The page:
We need to work. But what are we producing?
A plant in Kansas City produces parts to make nuclear weapons. What do they produce? If they are used, then they produce tremendous destruction and widespread death.
Can’t we use taxpayers’ dollars for something else?
It’s important to fight. But we don’t have to be violent.
It may be more difficult to fight without using violence, but we ought to give it a try. I think someone once said, “Give peace a chance.”
Catholic Church virtue
Papal elections, including Pope Francis’, and papal visits have brought out voices saying the Catholic Church should modernize and change with the times. They call for such things as women as priests and the acceptance of homosexuality, including same-sex-marriage, as well as contraception and abortion.
Catholic stances on these issues are bound in church doctrine. Church doctrine can’t change. Even if it could, caving on these principles would essentially end the Catholic Church.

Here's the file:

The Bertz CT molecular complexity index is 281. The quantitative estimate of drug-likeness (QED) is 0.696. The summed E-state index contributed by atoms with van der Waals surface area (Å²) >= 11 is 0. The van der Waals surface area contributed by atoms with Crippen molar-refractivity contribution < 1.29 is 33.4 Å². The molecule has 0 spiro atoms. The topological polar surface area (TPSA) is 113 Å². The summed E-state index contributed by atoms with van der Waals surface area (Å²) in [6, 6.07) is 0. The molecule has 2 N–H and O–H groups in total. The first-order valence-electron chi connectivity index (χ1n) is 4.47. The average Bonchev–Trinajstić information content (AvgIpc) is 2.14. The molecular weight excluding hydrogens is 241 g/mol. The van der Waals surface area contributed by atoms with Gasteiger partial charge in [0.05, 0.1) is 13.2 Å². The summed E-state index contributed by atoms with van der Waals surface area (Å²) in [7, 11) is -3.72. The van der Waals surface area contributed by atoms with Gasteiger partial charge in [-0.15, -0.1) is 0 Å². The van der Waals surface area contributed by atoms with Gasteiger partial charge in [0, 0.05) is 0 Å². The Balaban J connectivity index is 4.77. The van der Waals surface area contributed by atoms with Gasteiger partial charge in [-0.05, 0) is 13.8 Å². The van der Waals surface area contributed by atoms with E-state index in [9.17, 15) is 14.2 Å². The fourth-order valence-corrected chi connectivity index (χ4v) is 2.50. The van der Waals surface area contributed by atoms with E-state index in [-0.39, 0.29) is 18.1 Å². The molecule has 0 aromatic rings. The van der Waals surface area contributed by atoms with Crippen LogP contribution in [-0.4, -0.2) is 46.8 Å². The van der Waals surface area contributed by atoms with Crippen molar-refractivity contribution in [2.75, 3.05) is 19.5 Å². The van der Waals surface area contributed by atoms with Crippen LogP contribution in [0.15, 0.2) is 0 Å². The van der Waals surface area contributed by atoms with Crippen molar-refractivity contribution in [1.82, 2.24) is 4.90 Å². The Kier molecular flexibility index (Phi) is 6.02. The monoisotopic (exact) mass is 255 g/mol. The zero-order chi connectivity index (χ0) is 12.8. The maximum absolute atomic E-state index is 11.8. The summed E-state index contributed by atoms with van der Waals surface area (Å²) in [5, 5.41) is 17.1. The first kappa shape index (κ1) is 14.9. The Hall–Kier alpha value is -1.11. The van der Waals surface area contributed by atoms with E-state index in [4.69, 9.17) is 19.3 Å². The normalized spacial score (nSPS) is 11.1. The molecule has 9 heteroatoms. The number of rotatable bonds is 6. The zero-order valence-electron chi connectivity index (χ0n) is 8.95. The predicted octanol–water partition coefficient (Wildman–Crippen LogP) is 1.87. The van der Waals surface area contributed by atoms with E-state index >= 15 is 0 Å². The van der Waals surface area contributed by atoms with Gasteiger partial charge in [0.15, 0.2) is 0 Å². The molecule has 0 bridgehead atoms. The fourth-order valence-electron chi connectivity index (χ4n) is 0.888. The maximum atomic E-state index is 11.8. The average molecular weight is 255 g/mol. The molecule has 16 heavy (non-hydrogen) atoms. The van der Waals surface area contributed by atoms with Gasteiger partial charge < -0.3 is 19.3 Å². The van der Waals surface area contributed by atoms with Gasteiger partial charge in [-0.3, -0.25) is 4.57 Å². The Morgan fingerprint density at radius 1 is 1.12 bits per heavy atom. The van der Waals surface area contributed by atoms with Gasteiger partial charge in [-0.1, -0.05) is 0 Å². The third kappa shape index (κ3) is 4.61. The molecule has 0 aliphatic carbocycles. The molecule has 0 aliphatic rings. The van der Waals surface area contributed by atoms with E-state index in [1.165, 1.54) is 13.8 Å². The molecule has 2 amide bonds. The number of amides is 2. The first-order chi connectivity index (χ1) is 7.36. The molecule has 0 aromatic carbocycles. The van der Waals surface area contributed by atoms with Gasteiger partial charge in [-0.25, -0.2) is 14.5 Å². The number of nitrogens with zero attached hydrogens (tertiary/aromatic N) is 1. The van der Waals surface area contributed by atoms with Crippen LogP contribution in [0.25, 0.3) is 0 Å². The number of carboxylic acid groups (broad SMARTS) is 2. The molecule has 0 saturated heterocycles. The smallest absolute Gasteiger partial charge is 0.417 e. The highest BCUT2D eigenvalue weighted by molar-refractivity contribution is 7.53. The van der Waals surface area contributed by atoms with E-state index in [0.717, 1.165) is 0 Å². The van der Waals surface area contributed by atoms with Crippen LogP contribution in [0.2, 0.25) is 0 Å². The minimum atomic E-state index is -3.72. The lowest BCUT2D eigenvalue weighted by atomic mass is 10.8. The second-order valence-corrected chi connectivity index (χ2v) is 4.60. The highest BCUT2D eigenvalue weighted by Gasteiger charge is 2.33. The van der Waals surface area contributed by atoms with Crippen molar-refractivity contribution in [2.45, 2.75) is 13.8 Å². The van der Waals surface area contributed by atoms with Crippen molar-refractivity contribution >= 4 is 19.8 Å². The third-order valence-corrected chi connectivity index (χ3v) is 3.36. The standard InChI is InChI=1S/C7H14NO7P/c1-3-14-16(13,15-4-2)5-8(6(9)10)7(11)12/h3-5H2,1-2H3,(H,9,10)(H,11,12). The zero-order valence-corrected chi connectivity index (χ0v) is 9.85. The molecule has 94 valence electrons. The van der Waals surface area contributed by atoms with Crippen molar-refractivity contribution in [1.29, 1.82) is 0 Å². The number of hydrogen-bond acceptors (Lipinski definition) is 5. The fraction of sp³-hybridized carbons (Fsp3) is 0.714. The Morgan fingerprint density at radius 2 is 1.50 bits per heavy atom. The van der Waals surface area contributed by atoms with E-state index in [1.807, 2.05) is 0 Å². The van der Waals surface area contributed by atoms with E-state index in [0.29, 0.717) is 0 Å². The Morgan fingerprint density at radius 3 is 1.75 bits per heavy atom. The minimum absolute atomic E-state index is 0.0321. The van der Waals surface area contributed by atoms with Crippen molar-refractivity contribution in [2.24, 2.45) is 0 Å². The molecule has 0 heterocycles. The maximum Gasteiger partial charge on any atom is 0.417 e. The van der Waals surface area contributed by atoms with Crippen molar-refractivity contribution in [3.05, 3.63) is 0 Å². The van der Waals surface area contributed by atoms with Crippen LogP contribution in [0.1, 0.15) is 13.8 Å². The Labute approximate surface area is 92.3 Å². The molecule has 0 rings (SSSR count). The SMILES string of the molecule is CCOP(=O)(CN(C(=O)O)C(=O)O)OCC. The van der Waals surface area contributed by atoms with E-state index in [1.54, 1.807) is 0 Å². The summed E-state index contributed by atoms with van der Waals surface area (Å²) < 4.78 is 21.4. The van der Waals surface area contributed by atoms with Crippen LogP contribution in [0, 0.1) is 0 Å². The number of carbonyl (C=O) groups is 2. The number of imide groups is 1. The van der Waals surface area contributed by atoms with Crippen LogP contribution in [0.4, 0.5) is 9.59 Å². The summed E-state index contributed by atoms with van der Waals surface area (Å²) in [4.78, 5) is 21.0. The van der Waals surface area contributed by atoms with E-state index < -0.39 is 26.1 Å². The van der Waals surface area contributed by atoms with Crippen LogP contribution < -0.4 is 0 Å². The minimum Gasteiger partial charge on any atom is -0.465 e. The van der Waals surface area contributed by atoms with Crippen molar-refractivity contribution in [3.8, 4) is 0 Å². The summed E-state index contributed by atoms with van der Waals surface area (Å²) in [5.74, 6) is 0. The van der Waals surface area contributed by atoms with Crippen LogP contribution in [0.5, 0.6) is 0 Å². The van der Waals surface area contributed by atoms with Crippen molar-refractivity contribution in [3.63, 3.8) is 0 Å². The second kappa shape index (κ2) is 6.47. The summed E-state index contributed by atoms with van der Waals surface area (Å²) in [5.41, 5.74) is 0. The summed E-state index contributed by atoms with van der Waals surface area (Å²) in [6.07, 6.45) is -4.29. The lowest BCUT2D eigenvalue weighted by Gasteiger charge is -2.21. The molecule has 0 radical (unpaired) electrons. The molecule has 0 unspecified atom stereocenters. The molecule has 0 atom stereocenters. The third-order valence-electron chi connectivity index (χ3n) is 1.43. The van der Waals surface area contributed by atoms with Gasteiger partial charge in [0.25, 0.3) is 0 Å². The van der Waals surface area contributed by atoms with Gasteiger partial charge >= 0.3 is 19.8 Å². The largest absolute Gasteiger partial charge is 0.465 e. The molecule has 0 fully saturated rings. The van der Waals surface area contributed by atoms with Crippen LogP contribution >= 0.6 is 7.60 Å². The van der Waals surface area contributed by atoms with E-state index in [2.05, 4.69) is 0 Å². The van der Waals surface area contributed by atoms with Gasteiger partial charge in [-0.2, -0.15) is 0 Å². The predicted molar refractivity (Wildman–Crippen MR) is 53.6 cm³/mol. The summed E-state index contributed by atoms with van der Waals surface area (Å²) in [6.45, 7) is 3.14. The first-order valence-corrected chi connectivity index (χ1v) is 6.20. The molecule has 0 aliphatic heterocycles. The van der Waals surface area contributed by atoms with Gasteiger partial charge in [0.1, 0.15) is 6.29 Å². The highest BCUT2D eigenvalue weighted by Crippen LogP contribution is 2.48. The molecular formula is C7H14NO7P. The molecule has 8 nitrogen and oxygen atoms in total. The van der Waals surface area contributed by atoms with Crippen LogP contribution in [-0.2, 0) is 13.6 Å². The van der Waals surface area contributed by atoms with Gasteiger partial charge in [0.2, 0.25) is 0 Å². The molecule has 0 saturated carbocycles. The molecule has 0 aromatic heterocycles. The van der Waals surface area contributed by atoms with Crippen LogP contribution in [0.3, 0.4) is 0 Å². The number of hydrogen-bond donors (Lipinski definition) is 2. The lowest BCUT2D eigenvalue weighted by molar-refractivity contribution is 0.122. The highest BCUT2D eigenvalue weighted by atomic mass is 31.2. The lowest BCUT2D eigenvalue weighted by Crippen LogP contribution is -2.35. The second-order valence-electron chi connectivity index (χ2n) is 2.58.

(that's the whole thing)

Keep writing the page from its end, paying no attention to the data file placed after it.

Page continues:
What the church needs to do is better catechize the flock.
With the exception of some bishops and priests, there has been a 50-year lapse in Catholic catechesis. Thankfully, with the many outstanding bishops now on the scene (including the two local bishops), the tide is turning.
As Pope Benedict XVI said, the church is about saying, “Yes.” For example, when contraception is taught, what should be emphasized is the beauty and timeless truths of the church’s fruitful teaching on the unitive and procreative aspects of marriage and sexuality.
Quoting G.K. Chesterton: “The church always seems behind the times, when it is really beyond the times; it is waiting till the last fad shall have seen its last summer. It keeps the key of a permanent virtue.”
Mark S. Robertson
Duped daily in U.S.
Congratulations to all blind congressmen, voters and non-voters who have been duped into thinking that government regulations are our biggest problem. The intentional dismantling of society in preparation for Orwellian one-world government proceeds apace.